Google Next – A Google cloud platform experience

I was lucky enough to be able to attend this years Google Next conference in London. With the tickets being free, I’m guessing there were a huge number of applicants so thanks for picking me Google.

I’d been excited about this conference ever since I got my ticket approved. The developer track sounded super cool and it certainly didn’t disappoint.

Keynote: Build What’s Next

For me the day started about 10.30am with some refreshments, before grabbing a seat at the front for the keynote by Carl Schachter (Vice President, Global Markets, Google Cloud Platform) and Greg DeMichillie (Director, Product Management, Google Cloud Platform). I’ll be honest, the keynote, did feel a little like a well rehearsed sales pitch.

Google asked a bunch of their customers up on stage to talk about their business and how GCP has helped their business evolve. I’ve always used AWS for cloud computing, but there were a couple of points that have made me consider using GCP instead. The top reasons were that cloud is inbred in Google, they are the true innovators of the web, leading the way in most areas and helping communities which they believe are also leading the way but don’t have enough resources. GCP is also significantly cheaper than AWS. Security was mentioned too, they made a point of letting everyone know it was their engineers that discovered the heartbleed bug. This meant that the GCP was patched before any other cloud providers.

From a technical front, Google does have some sweet tools. BigQuery and Dataflow being two of their main proprietary services, also their background with containers and work with Docker is another big plus over AWS. AWS does have Redshift, which is their BigQuery alternative, but BigQuery was built with searching Googles own humongous dataset in mind. Amazon obviously have a massive dataset too, but I’m not sure it comes to anywhere near to the size of Googles (Source: A fantastic What If article). AWS also released a container based solution that utilise Docker, however I doubt it’s going to be comparable to GCP’s due to the amount of effort Google are putting into the Docker project. Not to mention the Kubernetes tool for deploying clusters, which GCP uses. Obviously 6 or 12 months down the line, this could be a completely different story.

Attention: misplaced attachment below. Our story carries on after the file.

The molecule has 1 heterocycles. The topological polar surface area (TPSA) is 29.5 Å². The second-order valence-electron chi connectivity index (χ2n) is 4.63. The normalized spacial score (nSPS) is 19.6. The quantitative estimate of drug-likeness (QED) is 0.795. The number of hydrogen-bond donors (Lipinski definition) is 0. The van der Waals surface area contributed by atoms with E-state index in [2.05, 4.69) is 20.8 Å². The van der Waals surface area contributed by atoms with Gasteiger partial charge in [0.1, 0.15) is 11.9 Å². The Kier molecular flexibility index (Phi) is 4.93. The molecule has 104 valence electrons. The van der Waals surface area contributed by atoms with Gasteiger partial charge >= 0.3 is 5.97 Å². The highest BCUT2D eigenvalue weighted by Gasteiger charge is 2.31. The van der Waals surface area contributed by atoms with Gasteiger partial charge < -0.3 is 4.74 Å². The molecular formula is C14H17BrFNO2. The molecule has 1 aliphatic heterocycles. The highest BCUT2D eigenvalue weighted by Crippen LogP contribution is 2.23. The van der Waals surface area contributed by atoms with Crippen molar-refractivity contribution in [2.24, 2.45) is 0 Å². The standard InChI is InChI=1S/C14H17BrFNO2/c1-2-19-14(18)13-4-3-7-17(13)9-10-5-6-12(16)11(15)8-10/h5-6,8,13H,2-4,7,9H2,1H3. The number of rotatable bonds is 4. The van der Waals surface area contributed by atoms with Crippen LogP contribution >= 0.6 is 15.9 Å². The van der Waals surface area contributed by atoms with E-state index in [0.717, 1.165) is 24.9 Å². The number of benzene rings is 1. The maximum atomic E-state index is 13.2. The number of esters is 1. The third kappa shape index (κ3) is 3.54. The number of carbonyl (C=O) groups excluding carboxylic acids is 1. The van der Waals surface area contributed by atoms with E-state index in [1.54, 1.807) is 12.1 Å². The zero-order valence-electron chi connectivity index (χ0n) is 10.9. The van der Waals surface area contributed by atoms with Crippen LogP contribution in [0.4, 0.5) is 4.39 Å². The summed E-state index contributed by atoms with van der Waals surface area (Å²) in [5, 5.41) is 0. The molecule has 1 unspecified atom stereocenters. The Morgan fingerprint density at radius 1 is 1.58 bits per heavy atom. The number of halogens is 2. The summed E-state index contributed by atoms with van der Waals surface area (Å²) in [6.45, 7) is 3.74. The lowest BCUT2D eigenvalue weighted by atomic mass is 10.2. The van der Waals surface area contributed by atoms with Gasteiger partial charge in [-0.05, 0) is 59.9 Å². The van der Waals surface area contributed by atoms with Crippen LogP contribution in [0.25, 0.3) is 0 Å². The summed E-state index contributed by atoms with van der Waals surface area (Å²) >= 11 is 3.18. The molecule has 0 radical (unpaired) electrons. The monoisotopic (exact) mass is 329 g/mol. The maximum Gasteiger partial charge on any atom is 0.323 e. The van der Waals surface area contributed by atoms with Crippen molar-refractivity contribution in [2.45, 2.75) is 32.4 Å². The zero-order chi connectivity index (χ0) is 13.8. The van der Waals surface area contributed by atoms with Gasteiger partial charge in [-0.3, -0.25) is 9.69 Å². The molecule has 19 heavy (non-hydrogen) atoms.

From Zero to Hero: A Developer’s Guide to Google Cloud Platform

Unfortunately I missed the first half of this talk by Robert Kubis, but the premise of the talk was an introduction to what GCP has to offer and how you can use those services to create a real world application. The real world application they used in the talk was Google Cloud Spin, which uses a collection of Android phones to takes photos of a person, upload them to the cloud and stitch them together into a video. The main GCP services they spoke about were:

Google App Engine – A simple VM solution for doing what you do best, coding cool stuff. GAE will automatically handle scaling and load balancing for you.
Google Computer Engine – This is quite similar to Google App Engine in theory, but is way more catered towards instances which are only required for a short amount of time.
Google Nearline – This is a cold storage services, similar to Amazon’s Glacier service, however where Amazon promise to have your data out of cold storage within hours, Google promises seconds.